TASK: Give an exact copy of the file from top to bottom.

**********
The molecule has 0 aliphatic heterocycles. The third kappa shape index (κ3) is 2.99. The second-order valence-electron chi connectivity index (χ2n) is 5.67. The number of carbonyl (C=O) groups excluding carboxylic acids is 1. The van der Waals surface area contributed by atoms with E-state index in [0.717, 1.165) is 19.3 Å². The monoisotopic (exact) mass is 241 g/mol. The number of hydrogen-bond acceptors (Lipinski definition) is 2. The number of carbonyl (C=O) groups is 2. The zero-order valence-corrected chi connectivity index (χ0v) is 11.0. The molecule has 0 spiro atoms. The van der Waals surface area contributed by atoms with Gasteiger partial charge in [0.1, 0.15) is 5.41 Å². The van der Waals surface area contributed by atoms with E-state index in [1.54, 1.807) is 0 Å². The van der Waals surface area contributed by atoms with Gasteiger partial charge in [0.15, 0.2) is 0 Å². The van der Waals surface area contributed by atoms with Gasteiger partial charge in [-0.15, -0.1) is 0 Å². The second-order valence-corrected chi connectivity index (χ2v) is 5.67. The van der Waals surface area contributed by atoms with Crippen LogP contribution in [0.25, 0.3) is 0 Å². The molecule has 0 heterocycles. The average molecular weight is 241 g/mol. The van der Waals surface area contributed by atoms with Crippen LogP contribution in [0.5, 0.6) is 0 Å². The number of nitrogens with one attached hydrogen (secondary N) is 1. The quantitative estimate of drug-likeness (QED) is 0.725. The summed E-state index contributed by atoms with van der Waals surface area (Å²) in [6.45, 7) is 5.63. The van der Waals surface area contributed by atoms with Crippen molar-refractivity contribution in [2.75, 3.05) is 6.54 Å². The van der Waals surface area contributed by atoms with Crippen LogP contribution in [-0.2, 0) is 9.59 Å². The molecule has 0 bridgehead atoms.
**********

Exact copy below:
The molecule has 0 aliphatic heterocycles. The third kappa shape index (κ3) is 2.99. The second-order valence-electron chi connectivity index (χ2n) is 5.67. The number of carbonyl (C=O) groups excluding carboxylic acids is 1. The van der Waals surface area contributed by atoms with E-state index in [0.717, 1.165) is 19.3 Å². The monoisotopic (exact) mass is 241 g/mol. The number of hydrogen-bond acceptors (Lipinski definition) is 2. The number of carbonyl (C=O) groups is 2. The zero-order valence-corrected chi connectivity index (χ0v) is 11.0. The molecule has 0 spiro atoms. The van der Waals surface area contributed by atoms with Gasteiger partial charge in [0.1, 0.15) is 5.41 Å². The van der Waals surface area contributed by atoms with E-state index in [1.54, 1.807) is 0 Å². The van der Waals surface area contributed by atoms with Gasteiger partial charge in [0.15, 0.2) is 0 Å². The van der Waals surface area contributed by atoms with Gasteiger partial charge in [-0.15, -0.1) is 0 Å². The second-order valence-corrected chi connectivity index (χ2v) is 5.67. The van der Waals surface area contributed by atoms with Crippen LogP contribution in [0.25, 0.3) is 0 Å². The molecule has 0 heterocycles. The average molecular weight is 241 g/mol. The van der Waals surface area contributed by atoms with Crippen LogP contribution in [0.5, 0.6) is 0 Å². The number of nitrogens with one attached hydrogen (secondary N) is 1. The quantitative estimate of drug-likeness (QED) is 0.725. The summed E-state index contributed by atoms with van der Waals surface area (Å²) in [6.45, 7) is 5.63. The van der Waals surface area contributed by atoms with Crippen molar-refractivity contribution in [2.75, 3.05) is 6.54 Å². The van der Waals surface area contributed by atoms with Crippen LogP contribution in [-0.2, 0) is 9.59 Å². The molecule has 0 bridgehead atoms.